And what he gets from this bargain?

The Caucasian wife expects the husband to change diapers 50% of the time. The Asian husband will do it only 25% of the time. If the Caucasian husband changes diapers 37.5% of the time, both the Caucasian guy and the Asian girl get a better deal.

Because their mothers always wanted them to marry doctors?

A virgin? I don't think the white guy cares much about that, but the Indian man (or his family) does. I think the comment below about a lack of Indian men in this country is a big part of it. The pickings are slim for Indian women, certainly outside of places like Silicon Valley, Chicago, Austin, and NY.

But what's in it for the white guy? In my opinion, the main attraction is probably an intellectual, educated woman who is also slightly more feminine than your typical female. But the white man is marrying a couple rungs down the ladder also. He lacks the self-confidence, looks, and social skills to marry a white girl. He may not even be suitable for a far east Asian woman (next step down) who is just looking for someone to start a family with. And now he has to deal with the social pressure and burdens applied to her by family members and other Indians in the community about not marrying an Indian man.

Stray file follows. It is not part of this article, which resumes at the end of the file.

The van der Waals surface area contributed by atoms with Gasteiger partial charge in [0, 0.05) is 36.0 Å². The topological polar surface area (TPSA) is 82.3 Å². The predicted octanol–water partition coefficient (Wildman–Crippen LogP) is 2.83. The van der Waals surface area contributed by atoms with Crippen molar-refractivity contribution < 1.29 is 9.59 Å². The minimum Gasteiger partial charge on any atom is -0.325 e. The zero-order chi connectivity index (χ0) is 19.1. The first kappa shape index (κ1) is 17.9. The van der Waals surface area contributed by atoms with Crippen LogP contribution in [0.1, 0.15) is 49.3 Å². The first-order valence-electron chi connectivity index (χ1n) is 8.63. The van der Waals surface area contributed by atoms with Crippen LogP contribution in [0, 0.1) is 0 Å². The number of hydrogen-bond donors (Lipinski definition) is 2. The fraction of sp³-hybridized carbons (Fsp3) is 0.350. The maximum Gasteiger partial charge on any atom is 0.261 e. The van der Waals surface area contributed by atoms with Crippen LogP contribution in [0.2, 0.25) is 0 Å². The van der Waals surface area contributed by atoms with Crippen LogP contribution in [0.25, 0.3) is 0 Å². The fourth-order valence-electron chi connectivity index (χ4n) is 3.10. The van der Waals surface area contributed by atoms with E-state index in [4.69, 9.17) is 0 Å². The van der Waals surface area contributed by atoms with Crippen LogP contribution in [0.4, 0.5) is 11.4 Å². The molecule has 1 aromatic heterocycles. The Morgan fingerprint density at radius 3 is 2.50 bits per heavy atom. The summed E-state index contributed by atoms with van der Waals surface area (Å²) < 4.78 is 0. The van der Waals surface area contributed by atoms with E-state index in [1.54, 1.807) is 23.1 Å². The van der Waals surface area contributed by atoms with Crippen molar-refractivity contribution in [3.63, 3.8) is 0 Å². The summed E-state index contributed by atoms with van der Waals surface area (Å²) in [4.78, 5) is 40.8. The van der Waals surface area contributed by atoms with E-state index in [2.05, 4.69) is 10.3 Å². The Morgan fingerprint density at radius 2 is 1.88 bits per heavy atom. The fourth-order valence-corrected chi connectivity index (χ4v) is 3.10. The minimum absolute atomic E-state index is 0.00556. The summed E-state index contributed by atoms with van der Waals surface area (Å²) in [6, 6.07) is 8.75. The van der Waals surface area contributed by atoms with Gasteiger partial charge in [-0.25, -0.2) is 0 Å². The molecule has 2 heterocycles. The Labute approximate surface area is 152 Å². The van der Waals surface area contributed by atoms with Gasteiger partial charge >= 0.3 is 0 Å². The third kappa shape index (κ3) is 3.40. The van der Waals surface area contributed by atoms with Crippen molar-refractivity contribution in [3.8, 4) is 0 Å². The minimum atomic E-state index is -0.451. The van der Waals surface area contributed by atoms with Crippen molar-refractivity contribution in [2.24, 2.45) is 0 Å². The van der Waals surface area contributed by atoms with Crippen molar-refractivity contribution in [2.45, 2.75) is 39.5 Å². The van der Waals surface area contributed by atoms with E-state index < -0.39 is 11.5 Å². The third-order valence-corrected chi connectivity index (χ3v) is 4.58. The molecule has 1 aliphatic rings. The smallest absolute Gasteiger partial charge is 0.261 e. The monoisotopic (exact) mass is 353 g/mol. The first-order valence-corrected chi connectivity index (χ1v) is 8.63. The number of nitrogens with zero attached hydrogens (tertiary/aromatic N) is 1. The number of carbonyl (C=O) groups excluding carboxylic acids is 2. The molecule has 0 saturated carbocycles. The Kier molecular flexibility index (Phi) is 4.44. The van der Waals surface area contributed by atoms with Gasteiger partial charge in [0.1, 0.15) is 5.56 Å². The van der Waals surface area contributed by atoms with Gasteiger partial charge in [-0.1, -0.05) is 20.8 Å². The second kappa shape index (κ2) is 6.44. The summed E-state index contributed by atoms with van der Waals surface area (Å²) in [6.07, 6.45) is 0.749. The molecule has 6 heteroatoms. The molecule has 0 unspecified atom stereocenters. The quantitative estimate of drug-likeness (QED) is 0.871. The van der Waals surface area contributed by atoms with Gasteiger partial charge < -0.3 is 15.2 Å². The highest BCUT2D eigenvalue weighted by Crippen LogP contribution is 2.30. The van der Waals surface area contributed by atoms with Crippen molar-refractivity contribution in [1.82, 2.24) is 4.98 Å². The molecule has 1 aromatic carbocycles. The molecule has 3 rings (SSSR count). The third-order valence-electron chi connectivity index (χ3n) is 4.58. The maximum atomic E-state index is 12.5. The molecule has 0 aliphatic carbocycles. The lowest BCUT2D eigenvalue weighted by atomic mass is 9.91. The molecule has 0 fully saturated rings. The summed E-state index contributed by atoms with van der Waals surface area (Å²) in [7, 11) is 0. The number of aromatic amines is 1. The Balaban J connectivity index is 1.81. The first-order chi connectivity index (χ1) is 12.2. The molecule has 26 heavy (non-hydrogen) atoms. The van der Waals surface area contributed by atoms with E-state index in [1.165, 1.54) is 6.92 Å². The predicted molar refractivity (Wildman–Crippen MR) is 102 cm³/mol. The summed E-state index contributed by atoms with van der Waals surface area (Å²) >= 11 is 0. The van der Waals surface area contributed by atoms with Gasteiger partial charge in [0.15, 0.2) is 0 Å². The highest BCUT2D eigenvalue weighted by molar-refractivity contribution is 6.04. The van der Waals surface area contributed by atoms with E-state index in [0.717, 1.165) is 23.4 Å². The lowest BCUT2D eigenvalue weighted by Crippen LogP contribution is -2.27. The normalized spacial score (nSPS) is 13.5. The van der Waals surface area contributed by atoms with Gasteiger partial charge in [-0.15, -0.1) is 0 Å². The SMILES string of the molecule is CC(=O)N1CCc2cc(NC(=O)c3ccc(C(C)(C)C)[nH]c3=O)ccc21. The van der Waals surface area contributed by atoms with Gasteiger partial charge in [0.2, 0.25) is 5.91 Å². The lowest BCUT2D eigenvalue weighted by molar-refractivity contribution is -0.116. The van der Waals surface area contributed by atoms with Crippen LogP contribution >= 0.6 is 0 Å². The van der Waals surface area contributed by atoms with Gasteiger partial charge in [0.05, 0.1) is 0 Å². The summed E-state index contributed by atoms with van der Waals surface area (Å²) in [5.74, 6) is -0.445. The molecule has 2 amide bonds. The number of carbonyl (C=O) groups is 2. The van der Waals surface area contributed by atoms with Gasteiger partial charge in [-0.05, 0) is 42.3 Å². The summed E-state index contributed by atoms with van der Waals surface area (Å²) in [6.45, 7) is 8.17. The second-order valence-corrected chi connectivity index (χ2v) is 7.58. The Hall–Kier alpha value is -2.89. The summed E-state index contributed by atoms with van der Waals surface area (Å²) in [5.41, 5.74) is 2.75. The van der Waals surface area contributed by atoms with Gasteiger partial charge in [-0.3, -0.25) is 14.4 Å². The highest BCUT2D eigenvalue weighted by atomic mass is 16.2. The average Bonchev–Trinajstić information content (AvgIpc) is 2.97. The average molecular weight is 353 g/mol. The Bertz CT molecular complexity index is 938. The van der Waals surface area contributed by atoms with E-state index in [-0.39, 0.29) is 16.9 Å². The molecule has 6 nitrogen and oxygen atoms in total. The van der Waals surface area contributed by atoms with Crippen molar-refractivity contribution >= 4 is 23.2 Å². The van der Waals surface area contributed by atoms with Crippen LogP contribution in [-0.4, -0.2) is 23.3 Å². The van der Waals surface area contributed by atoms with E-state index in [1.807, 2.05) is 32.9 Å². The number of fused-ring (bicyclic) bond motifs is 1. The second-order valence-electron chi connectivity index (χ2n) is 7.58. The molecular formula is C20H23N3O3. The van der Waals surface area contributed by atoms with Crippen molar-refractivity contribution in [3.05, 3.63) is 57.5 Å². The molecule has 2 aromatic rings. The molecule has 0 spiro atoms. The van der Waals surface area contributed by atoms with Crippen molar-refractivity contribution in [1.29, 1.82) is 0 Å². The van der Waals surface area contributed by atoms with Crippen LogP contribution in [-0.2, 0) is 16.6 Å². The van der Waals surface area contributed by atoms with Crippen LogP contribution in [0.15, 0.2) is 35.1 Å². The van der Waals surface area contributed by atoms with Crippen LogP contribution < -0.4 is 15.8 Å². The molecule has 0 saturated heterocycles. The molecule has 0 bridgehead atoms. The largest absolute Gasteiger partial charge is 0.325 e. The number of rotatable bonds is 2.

I should add, on average, the far east Asian woman is more attractive and has a nicer body than the typical Indian woman. The Indian woman, in the US, tries to compensate by studying hard and being more intellectual.

We would love to see more economic diversity and a broader range of careers represented.

Doubt it.

In fact, I think this is the actual opposite of what they want. My understanding is that the wedding industry is heavily aspirational (how could it be otherwise?). People want to read about perfect people with perfect lives stretching ahead of them. They want just enough reality to bolster the daydream, without enough reality to shatter it.

My prediction is that racial- and sexual orientation diversity will be welcomed by their readers, and economic diversity / economic reality will not.

And, yes, choosing our couples is subjective. Factors, in no particular order, include life achievements, job information, how-we-met stories, ages of couple, college backgrounds or not, parents’ information and other interesting anecdotes. We also strive to have as diverse a selection as we can, based on the submissions for any particular week.